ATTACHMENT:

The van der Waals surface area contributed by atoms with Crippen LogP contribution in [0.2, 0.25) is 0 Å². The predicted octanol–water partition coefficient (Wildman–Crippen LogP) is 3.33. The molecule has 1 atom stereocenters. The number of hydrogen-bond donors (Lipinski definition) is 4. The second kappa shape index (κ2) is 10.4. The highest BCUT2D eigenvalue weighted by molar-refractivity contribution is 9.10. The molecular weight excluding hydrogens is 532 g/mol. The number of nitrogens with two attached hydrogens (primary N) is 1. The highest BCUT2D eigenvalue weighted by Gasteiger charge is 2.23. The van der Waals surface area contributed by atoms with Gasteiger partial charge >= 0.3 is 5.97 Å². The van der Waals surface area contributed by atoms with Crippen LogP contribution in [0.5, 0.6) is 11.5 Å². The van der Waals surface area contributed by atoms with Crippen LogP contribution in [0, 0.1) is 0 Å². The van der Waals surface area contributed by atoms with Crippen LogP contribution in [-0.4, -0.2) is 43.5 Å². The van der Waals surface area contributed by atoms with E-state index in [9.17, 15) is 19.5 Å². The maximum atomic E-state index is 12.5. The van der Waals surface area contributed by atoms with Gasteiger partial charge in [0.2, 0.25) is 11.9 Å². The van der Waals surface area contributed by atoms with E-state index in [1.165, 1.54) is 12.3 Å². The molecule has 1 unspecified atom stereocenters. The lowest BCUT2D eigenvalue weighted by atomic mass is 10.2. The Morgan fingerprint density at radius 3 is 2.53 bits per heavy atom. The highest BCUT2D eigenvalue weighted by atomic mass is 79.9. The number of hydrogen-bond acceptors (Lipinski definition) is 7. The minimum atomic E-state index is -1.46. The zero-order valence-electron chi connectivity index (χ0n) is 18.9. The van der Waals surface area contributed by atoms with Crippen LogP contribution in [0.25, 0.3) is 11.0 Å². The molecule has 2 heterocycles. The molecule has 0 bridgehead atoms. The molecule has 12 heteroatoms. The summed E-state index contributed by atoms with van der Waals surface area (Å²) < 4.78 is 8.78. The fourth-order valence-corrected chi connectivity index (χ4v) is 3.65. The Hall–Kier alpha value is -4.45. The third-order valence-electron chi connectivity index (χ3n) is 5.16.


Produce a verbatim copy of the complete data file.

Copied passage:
The van der Waals surface area contributed by atoms with Crippen LogP contribution in [0.2, 0.25) is 0 Å². The predicted octanol–water partition coefficient (Wildman–Crippen LogP) is 3.33. The molecule has 1 atom stereocenters. The number of hydrogen-bond donors (Lipinski definition) is 4. The second kappa shape index (κ2) is 10.4. The highest BCUT2D eigenvalue weighted by molar-refractivity contribution is 9.10. The molecular weight excluding hydrogens is 532 g/mol. The number of nitrogens with two attached hydrogens (primary N) is 1. The highest BCUT2D eigenvalue weighted by Gasteiger charge is 2.23. The van der Waals surface area contributed by atoms with Gasteiger partial charge >= 0.3 is 5.97 Å². The van der Waals surface area contributed by atoms with Crippen LogP contribution in [0.5, 0.6) is 11.5 Å². The van der Waals surface area contributed by atoms with Crippen LogP contribution in [0, 0.1) is 0 Å². The van der Waals surface area contributed by atoms with Crippen LogP contribution in [-0.4, -0.2) is 43.5 Å². The van der Waals surface area contributed by atoms with E-state index in [9.17, 15) is 19.5 Å². The maximum atomic E-state index is 12.5. The van der Waals surface area contributed by atoms with Gasteiger partial charge in [0.2, 0.25) is 11.9 Å². The van der Waals surface area contributed by atoms with E-state index in [1.165, 1.54) is 12.3 Å². The molecule has 1 unspecified atom stereocenters. The lowest BCUT2D eigenvalue weighted by atomic mass is 10.2. The Morgan fingerprint density at radius 3 is 2.53 bits per heavy atom. The highest BCUT2D eigenvalue weighted by atomic mass is 79.9. The number of hydrogen-bond acceptors (Lipinski definition) is 7. The minimum atomic E-state index is -1.46. The zero-order valence-electron chi connectivity index (χ0n) is 18.9. The van der Waals surface area contributed by atoms with Crippen LogP contribution in [0.25, 0.3) is 11.0 Å². The molecule has 2 heterocycles. The molecule has 0 bridgehead atoms. The molecule has 12 heteroatoms. The summed E-state index contributed by atoms with van der Waals surface area (Å²) < 4.78 is 8.78. The fourth-order valence-corrected chi connectivity index (χ4v) is 3.65. The Hall–Kier alpha value is -4.45. The third-order valence-electron chi connectivity index (χ3n) is 5.16.